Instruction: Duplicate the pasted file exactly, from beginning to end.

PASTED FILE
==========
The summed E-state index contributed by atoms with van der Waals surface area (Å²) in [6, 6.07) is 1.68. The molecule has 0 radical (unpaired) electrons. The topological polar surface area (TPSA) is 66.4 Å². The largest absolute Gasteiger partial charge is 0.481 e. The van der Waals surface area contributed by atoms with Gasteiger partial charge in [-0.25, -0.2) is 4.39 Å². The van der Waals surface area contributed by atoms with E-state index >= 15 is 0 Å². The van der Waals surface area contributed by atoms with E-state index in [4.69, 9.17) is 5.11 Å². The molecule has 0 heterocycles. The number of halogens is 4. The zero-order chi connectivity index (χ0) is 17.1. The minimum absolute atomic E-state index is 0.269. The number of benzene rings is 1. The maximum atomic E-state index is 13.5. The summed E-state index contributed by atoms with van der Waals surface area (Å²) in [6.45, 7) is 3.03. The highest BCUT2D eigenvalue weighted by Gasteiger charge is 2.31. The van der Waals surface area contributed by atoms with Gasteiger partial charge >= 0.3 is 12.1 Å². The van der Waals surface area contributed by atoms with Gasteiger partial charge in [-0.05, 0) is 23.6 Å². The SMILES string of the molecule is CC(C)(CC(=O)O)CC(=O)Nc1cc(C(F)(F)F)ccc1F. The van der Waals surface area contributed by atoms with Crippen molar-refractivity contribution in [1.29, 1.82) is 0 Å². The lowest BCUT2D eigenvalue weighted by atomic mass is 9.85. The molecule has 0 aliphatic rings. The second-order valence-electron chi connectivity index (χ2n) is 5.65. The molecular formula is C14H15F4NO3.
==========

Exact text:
The summed E-state index contributed by atoms with van der Waals surface area (Å²) in [6, 6.07) is 1.68. The molecule has 0 radical (unpaired) electrons. The topological polar surface area (TPSA) is 66.4 Å². The largest absolute Gasteiger partial charge is 0.481 e. The van der Waals surface area contributed by atoms with Gasteiger partial charge in [-0.25, -0.2) is 4.39 Å². The van der Waals surface area contributed by atoms with E-state index >= 15 is 0 Å². The van der Waals surface area contributed by atoms with E-state index in [4.69, 9.17) is 5.11 Å². The molecule has 0 heterocycles. The number of halogens is 4. The zero-order chi connectivity index (χ0) is 17.1. The minimum absolute atomic E-state index is 0.269. The number of benzene rings is 1. The maximum atomic E-state index is 13.5. The summed E-state index contributed by atoms with van der Waals surface area (Å²) in [6.45, 7) is 3.03. The highest BCUT2D eigenvalue weighted by Gasteiger charge is 2.31. The van der Waals surface area contributed by atoms with Gasteiger partial charge >= 0.3 is 12.1 Å². The van der Waals surface area contributed by atoms with Gasteiger partial charge in [-0.05, 0) is 23.6 Å². The SMILES string of the molecule is CC(C)(CC(=O)O)CC(=O)Nc1cc(C(F)(F)F)ccc1F. The van der Waals surface area contributed by atoms with Crippen molar-refractivity contribution in [1.29, 1.82) is 0 Å². The lowest BCUT2D eigenvalue weighted by atomic mass is 9.85. The molecule has 0 aliphatic rings. The second-order valence-electron chi connectivity index (χ2n) is 5.65. The molecular formula is C14H15F4NO3.